South Park Self

desires and dreams and powers and everything but sleep

I don't know if it's possible to be South African and not be moved, in some way, by Mandela's death: I know I started crying when I saw the newspaper headlines on the way up to work. He's such a figure of integrity, a miraculously unblemished icon whose image has managed to survive the self-seeking venality of modern politics almost unscathed, a gentle, paternal guide to our flawed and struggling democracy. He embodies, in a sense, reconciliation: he's the hook we've hung it on. With the possible exception of AWB die-hards and their noxious and irrelevant ilk we all love Madiba, if only in the unrealistic and complex way we invest in him as a symbol entirely apart from his actual identity as a man and his inevitable errors as a politician. And his death is both loss, and a curious relief: he was very old, and very tired, and very helpless, struggling under the load of a disgusting family embroiled in disgusting squabbles as well as the weight of emotional and ideological investment of the nation and the world. I'm glad we finally let him go. He deserves a rest.

But there's a very specific way that Madiba's death impacts on me given that I'm not actually South African. His life has, after all, a whole new layer of meaning and implication if you're a Zimbabwean, because he becomes the emblem for a process of political change which has worked, for a given value of "work", in South Africa in a way it has no-where else in Africa. Modern politics is an ugly landscape anywhere in the world, riddled with self-serving, power-hungry viciousness harnessed largely in the service of a moneyed elite whose religion is the absolute validity of accumulation by depriving others. In Africa, with its horrible colonial legacy, that global tendency is exacerbated by a fabric of power warped and twisted by a history of racial division and inequality, adding further awful resonances to entitlement and redistribution. Zimbabwe is one of the most disastrous and unpleasant examples of the classic African regime change, a new black political class adopting wholesale the least defensible and human aspects of the Western political system - corruption, greed, callous disregard for the powerless, all masked or justified by ideological spouting. That unchecked political selfishness has destroyed the country, reducing the viable economy of an agriculturally rich and productive nation to rubble, through which an oppressive political regime still picks for scraps.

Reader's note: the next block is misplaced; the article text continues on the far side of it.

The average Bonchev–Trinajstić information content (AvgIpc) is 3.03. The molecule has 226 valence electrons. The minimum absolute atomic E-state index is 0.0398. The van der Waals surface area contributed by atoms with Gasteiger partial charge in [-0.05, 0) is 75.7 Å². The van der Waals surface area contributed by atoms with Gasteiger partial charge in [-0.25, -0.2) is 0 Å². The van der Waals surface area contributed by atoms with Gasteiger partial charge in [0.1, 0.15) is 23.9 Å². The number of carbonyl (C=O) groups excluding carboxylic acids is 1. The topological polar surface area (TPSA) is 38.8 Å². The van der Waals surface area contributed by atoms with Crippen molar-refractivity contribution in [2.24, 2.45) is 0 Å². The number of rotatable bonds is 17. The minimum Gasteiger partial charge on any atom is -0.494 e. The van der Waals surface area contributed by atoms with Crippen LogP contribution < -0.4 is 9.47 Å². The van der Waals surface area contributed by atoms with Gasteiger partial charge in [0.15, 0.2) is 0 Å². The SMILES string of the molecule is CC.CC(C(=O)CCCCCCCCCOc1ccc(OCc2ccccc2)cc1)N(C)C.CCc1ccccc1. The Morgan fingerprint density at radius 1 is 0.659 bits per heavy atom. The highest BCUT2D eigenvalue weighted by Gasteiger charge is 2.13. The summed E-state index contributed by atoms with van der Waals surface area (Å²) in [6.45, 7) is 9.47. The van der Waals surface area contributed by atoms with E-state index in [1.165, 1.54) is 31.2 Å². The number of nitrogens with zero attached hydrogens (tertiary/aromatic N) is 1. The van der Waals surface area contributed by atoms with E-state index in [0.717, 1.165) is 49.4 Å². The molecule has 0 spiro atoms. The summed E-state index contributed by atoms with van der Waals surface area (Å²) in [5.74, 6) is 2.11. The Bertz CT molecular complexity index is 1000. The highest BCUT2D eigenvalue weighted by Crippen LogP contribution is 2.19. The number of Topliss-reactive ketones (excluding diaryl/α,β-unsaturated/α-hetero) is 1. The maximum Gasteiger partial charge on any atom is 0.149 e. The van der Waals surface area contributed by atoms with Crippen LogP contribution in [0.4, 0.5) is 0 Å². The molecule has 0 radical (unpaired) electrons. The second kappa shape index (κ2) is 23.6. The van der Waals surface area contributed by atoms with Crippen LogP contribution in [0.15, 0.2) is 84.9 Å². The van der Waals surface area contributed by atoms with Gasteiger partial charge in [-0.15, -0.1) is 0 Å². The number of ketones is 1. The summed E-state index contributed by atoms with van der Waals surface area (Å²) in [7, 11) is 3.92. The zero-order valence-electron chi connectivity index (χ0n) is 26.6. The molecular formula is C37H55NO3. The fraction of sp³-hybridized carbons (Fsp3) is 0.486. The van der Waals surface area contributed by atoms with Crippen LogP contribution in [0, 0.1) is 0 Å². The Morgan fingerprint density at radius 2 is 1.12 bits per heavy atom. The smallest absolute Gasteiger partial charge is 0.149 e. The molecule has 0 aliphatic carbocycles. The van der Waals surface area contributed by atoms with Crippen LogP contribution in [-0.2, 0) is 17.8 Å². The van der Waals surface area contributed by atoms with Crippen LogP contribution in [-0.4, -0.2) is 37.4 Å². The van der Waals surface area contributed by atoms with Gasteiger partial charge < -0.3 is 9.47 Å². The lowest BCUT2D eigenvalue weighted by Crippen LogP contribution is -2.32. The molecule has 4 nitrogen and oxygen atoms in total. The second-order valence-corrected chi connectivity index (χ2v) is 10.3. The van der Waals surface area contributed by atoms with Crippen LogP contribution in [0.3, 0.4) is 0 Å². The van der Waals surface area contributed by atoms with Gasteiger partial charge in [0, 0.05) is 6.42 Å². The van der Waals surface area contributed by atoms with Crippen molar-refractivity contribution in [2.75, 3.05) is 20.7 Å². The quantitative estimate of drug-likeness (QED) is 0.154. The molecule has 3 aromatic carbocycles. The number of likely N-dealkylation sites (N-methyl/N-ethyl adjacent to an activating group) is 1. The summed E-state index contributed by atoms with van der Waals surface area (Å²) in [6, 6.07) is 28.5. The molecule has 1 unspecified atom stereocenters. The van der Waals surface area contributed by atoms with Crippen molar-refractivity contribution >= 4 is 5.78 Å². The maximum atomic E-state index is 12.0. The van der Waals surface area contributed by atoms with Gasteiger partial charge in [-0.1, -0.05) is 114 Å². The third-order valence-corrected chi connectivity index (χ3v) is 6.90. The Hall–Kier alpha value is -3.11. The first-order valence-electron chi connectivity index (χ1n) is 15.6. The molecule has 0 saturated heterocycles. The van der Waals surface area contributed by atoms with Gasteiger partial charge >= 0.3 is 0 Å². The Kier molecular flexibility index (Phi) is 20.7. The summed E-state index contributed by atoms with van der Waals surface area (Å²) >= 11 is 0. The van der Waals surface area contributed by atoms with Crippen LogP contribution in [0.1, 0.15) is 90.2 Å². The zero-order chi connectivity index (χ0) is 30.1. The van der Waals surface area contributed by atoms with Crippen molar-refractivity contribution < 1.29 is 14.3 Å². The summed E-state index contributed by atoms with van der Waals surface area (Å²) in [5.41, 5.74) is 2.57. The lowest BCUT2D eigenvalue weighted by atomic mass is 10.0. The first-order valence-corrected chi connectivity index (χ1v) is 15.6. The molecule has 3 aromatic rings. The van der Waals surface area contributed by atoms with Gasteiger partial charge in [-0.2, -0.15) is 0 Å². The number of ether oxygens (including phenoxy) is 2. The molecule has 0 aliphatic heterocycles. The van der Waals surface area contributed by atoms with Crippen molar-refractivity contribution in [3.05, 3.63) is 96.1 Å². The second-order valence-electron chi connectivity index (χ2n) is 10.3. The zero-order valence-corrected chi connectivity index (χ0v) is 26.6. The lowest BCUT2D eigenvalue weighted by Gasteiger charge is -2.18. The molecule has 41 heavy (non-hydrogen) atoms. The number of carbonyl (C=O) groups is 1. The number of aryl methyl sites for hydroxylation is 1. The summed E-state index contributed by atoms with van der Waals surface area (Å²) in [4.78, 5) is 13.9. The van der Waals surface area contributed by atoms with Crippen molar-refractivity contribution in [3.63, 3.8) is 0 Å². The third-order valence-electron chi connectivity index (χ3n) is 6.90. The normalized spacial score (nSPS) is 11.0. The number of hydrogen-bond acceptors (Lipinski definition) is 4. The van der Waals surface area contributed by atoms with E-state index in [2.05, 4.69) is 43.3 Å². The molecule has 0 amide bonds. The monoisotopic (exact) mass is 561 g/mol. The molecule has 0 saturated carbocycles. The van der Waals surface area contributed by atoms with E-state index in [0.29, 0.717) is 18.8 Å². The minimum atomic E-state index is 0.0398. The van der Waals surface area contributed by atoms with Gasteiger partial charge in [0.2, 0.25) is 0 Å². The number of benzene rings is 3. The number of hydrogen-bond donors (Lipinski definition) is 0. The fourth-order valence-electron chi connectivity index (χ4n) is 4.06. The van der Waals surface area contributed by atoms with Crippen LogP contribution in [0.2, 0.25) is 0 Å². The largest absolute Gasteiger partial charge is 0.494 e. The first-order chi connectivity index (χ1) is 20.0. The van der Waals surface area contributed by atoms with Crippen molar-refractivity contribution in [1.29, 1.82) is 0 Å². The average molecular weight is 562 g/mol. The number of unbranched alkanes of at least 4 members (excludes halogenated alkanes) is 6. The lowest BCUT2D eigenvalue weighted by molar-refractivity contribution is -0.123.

Losing Madiba feels as though we've lost both a possibility, and a perimeter. Zimbabwe is irredeemable, but as long as Mandela existed there was a sort of symbolic assurance that South Africa would not share its fate; that the greater good of the country was actually more important than the personal aggrandizement of politicians; that Zuma would not turn out to be Mugabe. Of course, Mandela has not literally been a moral choke-chain on South Africa's potentially ravening pack of political hounds, because the poor man retired from politics a decade ago and presumably had very little input on policy in recent years. But to someone already rendered paranoid by the destruction and loss of their country, the relative lack of disaster in the last couple of South African presidencies is only a precarious hope: global and African trends alike suggest that it could all go to hell in a handbasket as a moment's notice. Mandela's legacy has felt the stronger and more instrumental because of his actual existence; now, in his definitive absence it's as though a constraint has been removed, a moral centre has been lost. And I hope to hell that I'm simply caught up in the process by which we've constructed him as a figure of fatherly oversight, and that these are entirely irrational insecurities, but I'm not only sad: I'm (a bit, irrationally) afraid.

Subject line from Swinburne's "Garden of Proserpine", which is the piece of poetry which, quite apart from my love of its heavy, drowsy, sensual cadences, most embodies my consolatory sense of death as rest.
I honestly don't see it going that way. The general unrest and the booing of Zuma at the memorial definitely means his days are numbered. The time for violent change passed 20 years ago. I think that now everyone just wants a decent life for them and theirs, and they'll make it known in the next election. I think many people and media reports make the populace into mindless rabble who can't think for themselves and follow their leader blindly but times they are a-changing. There's a growing scepticism towards populist leaders.